Radioiodine treatment for pediatric Graves' disease

Graves' disease is a common cause of hyperthyroidism in children and adolescents which excessive amounts of thyroid hormones circulating in the blood. Affected children and adolescents suffer from increased heart beats, warm moist skin, fatigue, weight loss, raised body temperature, eye and other problems. Application of radioactive iodine (radioiodine), surgical removal of the thyroid gland or drugs that interfere with the production of thyroid hormones (antithyroid drugs) are used to treat this disease.
Two relevant trials with 167 patients were identified. The limited data suggest that a gland specific lower dosage of radioiodine treatment is potentially effective for pediatric GD, but a significant higher incidence of hypothyroidism compared with ATD was observed. However, all of the analysed studies were of low quality. No trial evaluated mortality, health related quality of life, economic outcomes or compliance with treatments.

Authors' conclusions: 

The limited results in Chinese suggest that a gland specific lower dosage of radioiodine treatment is potentially effective for pediatric GD, but a significant higher incidence of hypothyroidism compared with ATD was observed. However, we could not identify a well-designed trial to provide strong evidence for radioiodine in the treatment of pediatric GD. High-quality randomised controlled clinical trials are needed to guide treatment choice.

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Background: 

Pediatric Graves' disease (GD) is an autoimmune disease in which excessive amounts of thyroid hormones circulate in the blood. Treatments for pediatric GD include antithyroid drugs (ATD), thyroidectomy and radioiodine. Up to date, the optimal therapy remains controversial.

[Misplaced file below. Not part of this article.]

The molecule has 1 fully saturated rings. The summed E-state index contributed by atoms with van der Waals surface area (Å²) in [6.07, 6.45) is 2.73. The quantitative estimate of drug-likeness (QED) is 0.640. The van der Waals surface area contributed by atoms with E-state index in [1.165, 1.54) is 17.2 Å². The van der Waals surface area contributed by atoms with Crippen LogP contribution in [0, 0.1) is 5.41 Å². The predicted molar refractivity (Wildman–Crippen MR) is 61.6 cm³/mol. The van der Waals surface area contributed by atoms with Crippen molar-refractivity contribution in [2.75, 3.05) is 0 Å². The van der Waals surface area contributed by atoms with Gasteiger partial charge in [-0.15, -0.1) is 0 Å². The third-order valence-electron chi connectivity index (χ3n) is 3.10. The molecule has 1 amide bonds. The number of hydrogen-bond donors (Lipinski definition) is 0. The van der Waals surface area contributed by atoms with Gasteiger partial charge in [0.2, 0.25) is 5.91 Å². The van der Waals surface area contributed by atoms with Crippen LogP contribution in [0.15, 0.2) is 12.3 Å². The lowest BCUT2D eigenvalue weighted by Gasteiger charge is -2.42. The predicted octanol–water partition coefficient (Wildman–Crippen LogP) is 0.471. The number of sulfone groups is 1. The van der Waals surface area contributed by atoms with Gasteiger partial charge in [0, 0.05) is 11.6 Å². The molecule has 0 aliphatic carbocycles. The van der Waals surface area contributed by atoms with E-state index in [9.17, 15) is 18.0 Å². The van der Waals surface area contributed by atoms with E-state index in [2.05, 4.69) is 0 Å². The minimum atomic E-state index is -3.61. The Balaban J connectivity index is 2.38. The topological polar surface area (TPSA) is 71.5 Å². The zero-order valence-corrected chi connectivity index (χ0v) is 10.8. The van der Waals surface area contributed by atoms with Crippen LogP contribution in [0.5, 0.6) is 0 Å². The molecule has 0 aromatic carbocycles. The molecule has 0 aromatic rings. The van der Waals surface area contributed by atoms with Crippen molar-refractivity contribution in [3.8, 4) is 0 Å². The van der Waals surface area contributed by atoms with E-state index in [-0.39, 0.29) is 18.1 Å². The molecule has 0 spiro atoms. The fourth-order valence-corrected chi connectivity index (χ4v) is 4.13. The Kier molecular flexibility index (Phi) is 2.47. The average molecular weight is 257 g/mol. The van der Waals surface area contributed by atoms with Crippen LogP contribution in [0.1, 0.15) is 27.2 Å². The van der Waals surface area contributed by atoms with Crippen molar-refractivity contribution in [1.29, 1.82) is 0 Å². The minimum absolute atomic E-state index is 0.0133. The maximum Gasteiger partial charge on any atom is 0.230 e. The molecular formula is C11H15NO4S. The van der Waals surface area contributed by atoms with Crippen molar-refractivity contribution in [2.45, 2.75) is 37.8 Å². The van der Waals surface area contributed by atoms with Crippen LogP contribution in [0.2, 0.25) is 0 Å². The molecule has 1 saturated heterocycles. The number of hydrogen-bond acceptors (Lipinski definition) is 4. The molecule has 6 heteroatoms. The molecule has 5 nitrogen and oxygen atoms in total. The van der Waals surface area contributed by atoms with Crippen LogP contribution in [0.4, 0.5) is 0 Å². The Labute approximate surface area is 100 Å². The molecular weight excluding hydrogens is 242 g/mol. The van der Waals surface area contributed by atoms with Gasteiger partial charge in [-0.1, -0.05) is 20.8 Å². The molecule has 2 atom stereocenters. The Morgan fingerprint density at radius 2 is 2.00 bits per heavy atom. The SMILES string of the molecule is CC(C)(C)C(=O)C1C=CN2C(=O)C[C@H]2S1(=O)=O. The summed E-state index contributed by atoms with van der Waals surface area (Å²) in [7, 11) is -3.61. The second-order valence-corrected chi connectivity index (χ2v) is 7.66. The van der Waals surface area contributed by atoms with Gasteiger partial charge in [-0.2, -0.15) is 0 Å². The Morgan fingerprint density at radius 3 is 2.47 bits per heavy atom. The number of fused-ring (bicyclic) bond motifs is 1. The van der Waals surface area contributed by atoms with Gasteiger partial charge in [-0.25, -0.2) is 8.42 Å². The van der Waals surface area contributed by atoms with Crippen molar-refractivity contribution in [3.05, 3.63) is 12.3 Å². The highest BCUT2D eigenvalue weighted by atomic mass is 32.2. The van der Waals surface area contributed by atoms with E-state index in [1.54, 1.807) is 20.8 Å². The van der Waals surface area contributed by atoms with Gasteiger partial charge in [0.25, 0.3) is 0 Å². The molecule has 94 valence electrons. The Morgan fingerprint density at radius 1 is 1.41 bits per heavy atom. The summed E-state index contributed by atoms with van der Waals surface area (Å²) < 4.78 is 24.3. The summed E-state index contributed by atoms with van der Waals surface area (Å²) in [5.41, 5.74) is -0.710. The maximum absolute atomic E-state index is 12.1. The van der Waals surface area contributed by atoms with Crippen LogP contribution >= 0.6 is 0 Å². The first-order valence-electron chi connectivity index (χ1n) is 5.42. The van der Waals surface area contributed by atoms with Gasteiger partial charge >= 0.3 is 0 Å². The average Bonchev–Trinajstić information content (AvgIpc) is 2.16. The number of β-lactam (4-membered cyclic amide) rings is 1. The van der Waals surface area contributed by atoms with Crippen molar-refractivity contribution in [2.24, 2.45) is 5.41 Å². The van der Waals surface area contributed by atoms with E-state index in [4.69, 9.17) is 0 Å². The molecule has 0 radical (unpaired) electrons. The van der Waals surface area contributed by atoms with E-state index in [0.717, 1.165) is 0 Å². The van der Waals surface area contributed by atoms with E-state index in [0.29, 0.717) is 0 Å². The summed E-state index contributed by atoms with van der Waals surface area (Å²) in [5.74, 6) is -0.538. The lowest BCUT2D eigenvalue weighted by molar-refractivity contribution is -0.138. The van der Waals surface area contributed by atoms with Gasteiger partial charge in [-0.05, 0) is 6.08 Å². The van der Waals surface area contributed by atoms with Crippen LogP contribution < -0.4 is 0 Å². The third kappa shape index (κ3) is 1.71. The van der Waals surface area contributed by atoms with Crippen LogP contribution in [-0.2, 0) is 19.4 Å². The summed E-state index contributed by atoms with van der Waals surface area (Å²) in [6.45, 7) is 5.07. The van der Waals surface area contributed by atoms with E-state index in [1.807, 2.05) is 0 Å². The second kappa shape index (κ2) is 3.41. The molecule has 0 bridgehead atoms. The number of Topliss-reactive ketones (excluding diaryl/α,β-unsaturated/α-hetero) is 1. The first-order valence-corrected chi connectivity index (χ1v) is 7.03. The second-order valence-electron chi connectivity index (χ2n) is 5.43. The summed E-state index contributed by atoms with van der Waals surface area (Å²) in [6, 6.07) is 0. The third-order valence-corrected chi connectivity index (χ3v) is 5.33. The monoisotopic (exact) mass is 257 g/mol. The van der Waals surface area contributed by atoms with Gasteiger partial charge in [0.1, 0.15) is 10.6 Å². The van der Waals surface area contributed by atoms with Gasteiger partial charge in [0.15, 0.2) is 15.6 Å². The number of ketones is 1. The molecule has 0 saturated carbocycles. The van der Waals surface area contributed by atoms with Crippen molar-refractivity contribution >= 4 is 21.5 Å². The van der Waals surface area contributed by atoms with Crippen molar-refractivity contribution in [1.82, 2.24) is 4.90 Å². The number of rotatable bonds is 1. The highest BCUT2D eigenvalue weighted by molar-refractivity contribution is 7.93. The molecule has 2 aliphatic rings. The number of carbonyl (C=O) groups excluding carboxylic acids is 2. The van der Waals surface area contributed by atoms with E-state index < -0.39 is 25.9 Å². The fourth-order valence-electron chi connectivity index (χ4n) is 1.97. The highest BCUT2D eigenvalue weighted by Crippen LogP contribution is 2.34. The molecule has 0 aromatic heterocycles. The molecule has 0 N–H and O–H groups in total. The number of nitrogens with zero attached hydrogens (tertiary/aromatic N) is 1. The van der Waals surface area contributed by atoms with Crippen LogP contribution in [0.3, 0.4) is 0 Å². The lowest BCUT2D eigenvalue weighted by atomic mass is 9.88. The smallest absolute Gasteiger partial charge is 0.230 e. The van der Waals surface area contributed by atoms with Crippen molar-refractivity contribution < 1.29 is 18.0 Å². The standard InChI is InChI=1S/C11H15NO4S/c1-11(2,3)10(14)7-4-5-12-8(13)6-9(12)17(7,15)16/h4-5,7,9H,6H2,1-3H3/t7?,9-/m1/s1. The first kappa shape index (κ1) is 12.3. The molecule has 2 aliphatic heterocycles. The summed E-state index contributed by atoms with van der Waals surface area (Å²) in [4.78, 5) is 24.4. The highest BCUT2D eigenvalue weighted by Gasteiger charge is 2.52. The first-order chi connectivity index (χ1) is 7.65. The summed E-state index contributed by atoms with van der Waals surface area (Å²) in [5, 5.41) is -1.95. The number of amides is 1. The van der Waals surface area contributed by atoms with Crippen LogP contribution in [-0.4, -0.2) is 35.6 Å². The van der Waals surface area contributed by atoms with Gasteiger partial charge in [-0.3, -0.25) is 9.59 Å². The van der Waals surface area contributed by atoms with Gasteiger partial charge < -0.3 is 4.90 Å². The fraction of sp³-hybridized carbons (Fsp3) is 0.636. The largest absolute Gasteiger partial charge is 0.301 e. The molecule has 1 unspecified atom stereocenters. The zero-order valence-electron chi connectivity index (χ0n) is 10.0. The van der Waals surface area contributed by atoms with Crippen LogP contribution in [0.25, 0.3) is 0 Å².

Objectives: 

To assess the effects of radioiodine treatment for pediatric GD.

Search strategy: 

Studies were obtained from computerized searches of MEDLINE, EMBASE, The Cochrane Library, China National Infrastructure (CNKI) and paper collections of conferences held in Chinese.

Selection criteria: 

Randomised controlled trials, controlled clinical trials and prospective cohort studies comparing the effects of radioiodine with ATD or thyroidectomy with a duration of follow-up at least one year.

Data collection and analysis: 

Two authors independently assessed study quality, extracted data and interviewed authors of all potentially relevant studies by telephone or electronic mail to verify randomization procedures. One author entered data into a data extraction form and another author verified the results of this procedure.

Main results: 

Two prospective controlled clinical trials involving 167 patients were included. All of them were of low quality. Radioiodine treatment versus ATD showed benefits in achieving euthyroidism (relative risk (RR) 1.70, 95% confidence interval (CI) 1.29 to 2.24). Radioiodine treatment showed a higher incidence of hypothyroidism compared with ATD (RR 6.46, 95% CI 1.16 to 35.81). No significant differences in modifying Graves' opthalmopathy (worsening or appearance) between radioiodine treatment and ATD (RR 1.30, 95% CI 0.56 to 3.00) were observed. No trial evaluated mortality, health related quality of life, economic outcomes or compliance with treatments.

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